Then the Rudd government came in and we lost three years. The new CDEP policy framework adopted  by Labor has been a disaster. It has severely compromised our welfare reform agenda in Cape York Peninsula. Whereas our plan sought to push work-ready people into all available jobs and prepare others for job readiness, the Labor policy just resulted in one huge change: thousands of people who  were once employed on CDEP are now sitting on Newstart.  


How is this reform?  


The theory underpinning the Labor policy is that the obligations of Newstart recipients to seek work --  otherwise they would be breached and have their entitlements curtailed -- would provide the impetus  for the unemployed to take available jobs.  


But then, unbeknown to the public, a predecessor of Arbib, Home Affairs Minister Brendan O’Connor,  then minister for employment participation, issued a directive through Centrelink not to breach anyone living in remote communities for failing to fulfil their Newstart obligations.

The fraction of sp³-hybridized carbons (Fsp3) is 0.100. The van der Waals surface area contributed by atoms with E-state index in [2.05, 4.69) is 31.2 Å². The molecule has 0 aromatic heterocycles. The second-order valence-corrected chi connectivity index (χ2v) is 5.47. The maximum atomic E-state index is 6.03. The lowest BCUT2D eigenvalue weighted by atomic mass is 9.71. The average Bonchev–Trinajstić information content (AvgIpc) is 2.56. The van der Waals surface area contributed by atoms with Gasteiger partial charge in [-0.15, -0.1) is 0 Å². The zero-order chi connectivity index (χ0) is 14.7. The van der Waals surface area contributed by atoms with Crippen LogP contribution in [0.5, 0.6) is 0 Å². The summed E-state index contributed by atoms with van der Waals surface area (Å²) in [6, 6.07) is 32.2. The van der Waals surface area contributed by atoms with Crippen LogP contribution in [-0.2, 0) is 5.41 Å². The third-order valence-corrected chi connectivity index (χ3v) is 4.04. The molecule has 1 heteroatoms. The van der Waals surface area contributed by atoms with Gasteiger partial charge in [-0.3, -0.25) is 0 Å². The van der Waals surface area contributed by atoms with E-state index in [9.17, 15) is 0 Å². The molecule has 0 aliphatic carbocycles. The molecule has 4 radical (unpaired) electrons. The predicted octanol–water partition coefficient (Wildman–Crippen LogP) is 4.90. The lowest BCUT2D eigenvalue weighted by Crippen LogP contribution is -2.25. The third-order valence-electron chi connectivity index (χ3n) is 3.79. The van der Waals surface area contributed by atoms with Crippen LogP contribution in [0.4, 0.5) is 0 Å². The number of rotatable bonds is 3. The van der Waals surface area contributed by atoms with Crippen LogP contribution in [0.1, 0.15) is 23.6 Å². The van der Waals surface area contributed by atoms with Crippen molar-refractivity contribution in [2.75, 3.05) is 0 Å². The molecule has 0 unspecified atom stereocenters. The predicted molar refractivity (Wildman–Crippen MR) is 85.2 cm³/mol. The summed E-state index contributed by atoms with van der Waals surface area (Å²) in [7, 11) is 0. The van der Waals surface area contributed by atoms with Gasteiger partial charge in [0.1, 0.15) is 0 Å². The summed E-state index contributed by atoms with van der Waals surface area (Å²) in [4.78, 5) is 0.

So there we were, waiting for the new Labor policy to work its wonders, not knowing the minister had  secretly pulled the stick out from the bunch of carrots.  


The Rudd government’s squibbing of indigenous employment reforms took place in the throes of the  global financial crisis and there was understandable uncertainty about the employment market.  


But even with the stimulus spending, former ALP president Warren Mundine’s call for a proper share  to be directed to indigenous employment and business development was largely ignored. The procurement and investment policies surrounding the stimulus funding still left indigenous Australians  out on the woodheap. It seems even Keynes didn’t like black fellas.  


Arbib will have to get serious if he is to succeed where his predecessors have failed.


Former NSW minister Rodney Cavalier’s new book on the problem with the dominance of the apparatchiks in the modern Australian Labor Party echoes the critique laid out by John Button in his  2002 Quarterly Essay.